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Transit, JSON & ClojureScript

26 July 2014

If you’re a ClojureScript user transit-cljs offers nearly all the benefits of EDN while delivering performance comparable to native JSON. And since the Transit JSON encoding is truly just JSON, transit-cljs also provides a better story when communicating with existing JSON services.

The Problem

ClojureScript launched more than 3 years ago with cljs.reader/read-string . This allowed Clojure and ClojureScript programs to comfortably communicate with each other. However, even after seeing several rounds of optimizations cljs.reader/read-string still delivers poor performance compared to JSON.parse.

Worse, most services speak JSON not EDN. You can JSON.parse and convert to ClojureScript data structures via cljs.core/js->clj but performance is even worse than cljs.reader/read-string.

transit-cljs addresses all of these issues at once.

JSON Reading

You can consume any existing JSON service in ClojureScript with transit-cljs and you will get ClojureScript data structures. The performance is 20-30X faster than combining JSON.parse with cljs.core/js->clj.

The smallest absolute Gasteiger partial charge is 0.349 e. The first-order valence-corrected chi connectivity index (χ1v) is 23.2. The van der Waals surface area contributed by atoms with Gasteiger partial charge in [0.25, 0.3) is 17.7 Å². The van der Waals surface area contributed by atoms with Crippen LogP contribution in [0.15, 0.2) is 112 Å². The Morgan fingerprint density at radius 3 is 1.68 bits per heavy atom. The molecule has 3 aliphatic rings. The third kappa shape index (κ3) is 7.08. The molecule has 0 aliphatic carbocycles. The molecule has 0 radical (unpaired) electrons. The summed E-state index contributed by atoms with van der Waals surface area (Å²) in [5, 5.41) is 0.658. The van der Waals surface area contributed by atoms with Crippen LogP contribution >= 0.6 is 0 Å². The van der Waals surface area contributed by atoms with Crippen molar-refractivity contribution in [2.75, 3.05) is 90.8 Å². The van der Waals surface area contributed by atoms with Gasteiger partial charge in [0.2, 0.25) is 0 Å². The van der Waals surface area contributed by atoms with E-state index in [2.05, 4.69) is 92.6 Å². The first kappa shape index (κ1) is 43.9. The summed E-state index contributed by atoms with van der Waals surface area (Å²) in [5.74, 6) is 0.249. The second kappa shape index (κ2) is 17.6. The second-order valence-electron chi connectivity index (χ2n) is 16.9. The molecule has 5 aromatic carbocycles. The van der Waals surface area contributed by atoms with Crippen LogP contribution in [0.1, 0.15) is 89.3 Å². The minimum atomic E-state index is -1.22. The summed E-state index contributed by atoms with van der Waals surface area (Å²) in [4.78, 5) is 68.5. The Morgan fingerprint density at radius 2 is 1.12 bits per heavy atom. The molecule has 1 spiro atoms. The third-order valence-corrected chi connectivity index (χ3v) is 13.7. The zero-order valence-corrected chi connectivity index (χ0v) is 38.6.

(def r (transit/reader :json))
(println (transit/read r "{\"foo\":\"bar\"}"))

The only caveat is that map keys will be strings - a small price to pay for the performance gain.

JSON Writing

You can send JSON to any service simply by using a verbose writer:

(def w (transit/writer :json-verbose))
(println (transit/write w {"foo" "bar"}))

Again your map keys must be strings but encoding is often more than a magnitude faster than cljs.core/pr-str.

Advantages over transit-js

transit-cljs offers benefits above and beyond those provided by transit-js. transit-js is consumed by JavaScript applications developers as a Google Closure Compiler advanced compiled artifact. But because Google Closure Compiler is already a part of the ClojureScript compilation pipeline, transit-cljs depends directly on the original unoptimized and unminified transit-js source code. This means far more of the transit-js implementation can be leveraged - for example transit-js 64 bit integers are goog.math.Long instances and you can treat them as such with no issues:

(ns transit-fun.core
  (:require [cognitect.transit :as t])
  (:import [goog.math Long]))

(def r (t/reader :json))
(.add (t/read r "{\"~#':\":\"~i9007199254740993\"\"}") (Long.fromInt 1))

Beyond JSON

Of course the most ideal scenario is to just expose your API optionally as a Transit service alongside the plain JSON service as this delivers the best read performance for clients.

If you are a ClojureScript user building an application that accepts or marshals either EDN or JSON I strongly recommend switching to transit-cljs for both tasks.